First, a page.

My path to diagnosis involved visiting 8 physicians over 18 months.
Mid-2010: My body began telling me that something was not the same. There were no clear symptoms, and physician visits and lab tests had yielded no answers. I began going home from my pharmacy in the middle of the day and sleeping for 2 to 3 hours. After resting, I returned to the pharmacy and finished the day. The previous year, I had been President of the Georgia Pharmacy Association and traveled across the United States to meetings for approximately 120 days. During the next 3 months, I thought that maybe my problems were just fatigue/exhaustion. There were no memory issues at this time.
August 2010: My situation had not changed, and there was still no answers. My wife has Lupus and Rheumatoid Arthritis. I became fearful that something might happen to me, and she would be left with a pharmacy to dispose of. Reluctantly, I begin negotiating the sale of my pharmacy to a national chain. The sale was completed in December 2010.
February 2011: Depression started. I speculated that this was due to selling the pharmacy that I had owned for 38 years. I had been fortunate to have a close relationship with my patients and that no longer existed. I began seeing a counselor.
June 2011: At the request of my counselor, I saw a psychiatrist for him to evaluate the antidepressant that I was taking. He agreed with the medication that I was taking and added another medication with the instructions to take one daily for 7 days and then increase to one twice a day.
July 2011: The eleventh day of treatment with the new medication, I went catatonic. Walking in the door of my family practice doctors, the receptionist told me not to stop but to go to the back of the office. The nurse told me immediately to get into an exam room. Within minutes, two doctors were in the room with me. They started the process of tapering me off the new medication. (Being a pharmacist and understanding the medication, I likely would have never agreed to take the medication if I had known I had LBD.
October 2011: I began having chest pain and my blood pressure and heart rate started decreasing. Fifteen minutes after being admitted to the hospital, I was transferred by ambulance to an out of town hospital to be seen by an intervention cardiologist and an electrical cardiologist. The intervention cardiologist quickly determined that my stent was open and there was no blockages. The electrical cardiologist determined that I had neurocardiogenic syncope (when I would stand up, my blood pressure and rate was dropping to significant low levels).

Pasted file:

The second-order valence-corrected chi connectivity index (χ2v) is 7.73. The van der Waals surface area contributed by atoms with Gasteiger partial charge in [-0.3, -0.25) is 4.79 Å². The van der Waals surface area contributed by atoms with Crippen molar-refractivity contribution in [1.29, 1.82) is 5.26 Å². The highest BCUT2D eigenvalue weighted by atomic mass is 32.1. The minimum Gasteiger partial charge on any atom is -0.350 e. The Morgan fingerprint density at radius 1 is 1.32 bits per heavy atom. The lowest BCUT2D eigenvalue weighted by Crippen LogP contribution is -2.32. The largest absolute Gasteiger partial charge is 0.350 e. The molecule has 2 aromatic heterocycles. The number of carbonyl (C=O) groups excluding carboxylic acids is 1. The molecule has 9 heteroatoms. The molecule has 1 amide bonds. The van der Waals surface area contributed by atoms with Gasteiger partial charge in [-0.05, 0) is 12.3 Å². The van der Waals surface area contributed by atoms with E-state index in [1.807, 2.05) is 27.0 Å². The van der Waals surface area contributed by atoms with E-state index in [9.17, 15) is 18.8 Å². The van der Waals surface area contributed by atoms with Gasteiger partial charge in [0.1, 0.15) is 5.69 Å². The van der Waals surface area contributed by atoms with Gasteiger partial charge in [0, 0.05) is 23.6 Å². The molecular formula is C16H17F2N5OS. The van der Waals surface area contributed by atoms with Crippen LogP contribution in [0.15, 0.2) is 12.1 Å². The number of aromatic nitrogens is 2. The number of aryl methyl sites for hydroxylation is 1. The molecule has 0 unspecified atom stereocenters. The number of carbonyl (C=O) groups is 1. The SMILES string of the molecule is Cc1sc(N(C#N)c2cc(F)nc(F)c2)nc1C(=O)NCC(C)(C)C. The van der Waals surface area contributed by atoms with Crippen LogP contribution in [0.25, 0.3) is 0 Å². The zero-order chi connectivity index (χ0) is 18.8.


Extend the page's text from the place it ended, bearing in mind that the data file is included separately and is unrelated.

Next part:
Over the next 7 months, the electrical cardiologist treated me, reaching a point of me taking 7 tablets a day to raise my blood pressure and 2 a day to lower it. The episodes of passing out and falling to the floor had increased even to the point of injuring myself.
April 2012: The electrical cardiologist referred me to a general neurologist. The diagnosis at my first visit was Parkinson's and mild cognitive impairment. I was started on medication for Parkinson's.
May 2012: Return visit to general neurologist. At this visit, I was told that I did not have Parkinson's but Parkinson-ism and to stop the Parkinson medication. Also, I was told that I likely had Frontal Temporal Dementia. The physician ended this visit by telling me that he was referring me to Emory Cognitive and Memory Clinic in Atlanta where they would be able to accurately diagnosis the situation.
June 2012: I was continuing to pass out and fall. The initial information that I received prior to going to Emory was that I would receive my diagnosis on the second visit. After a 3 to 4 hour visit for physical exam, neuropsychiatric testing and labs, I was told that everything taking place led to dementia with Lewy bodies with mild cognitive impairment. My blood pressure was the main concern at this time for the cognitive neurologist......"we have to get you blood pressure under control". He prescribed Jobst Waist High support garments. Over the next 2 months, I had stopped passing out and falling and the cognitive neurologist began to taper and ultimately discontinue all of the medications that had been given to me to raise my blood pressure. Presently, I only take one capsule a day to lower my blood pressure.
Just prior to diagnosis and for several months after diagnosis, I was sleeping 18 to 20 hours a day. Judy would wake me up to tell me that I needed to eat, brush my teeth or go to the bathroom. As the blood pressure returned to near normal levels, the amount of time that I was sleeping decreased.
There was relief in receiving a diagnosis; but, now I had to begin processing all that had happened during the 18 months.
Robert Bowles, Jr.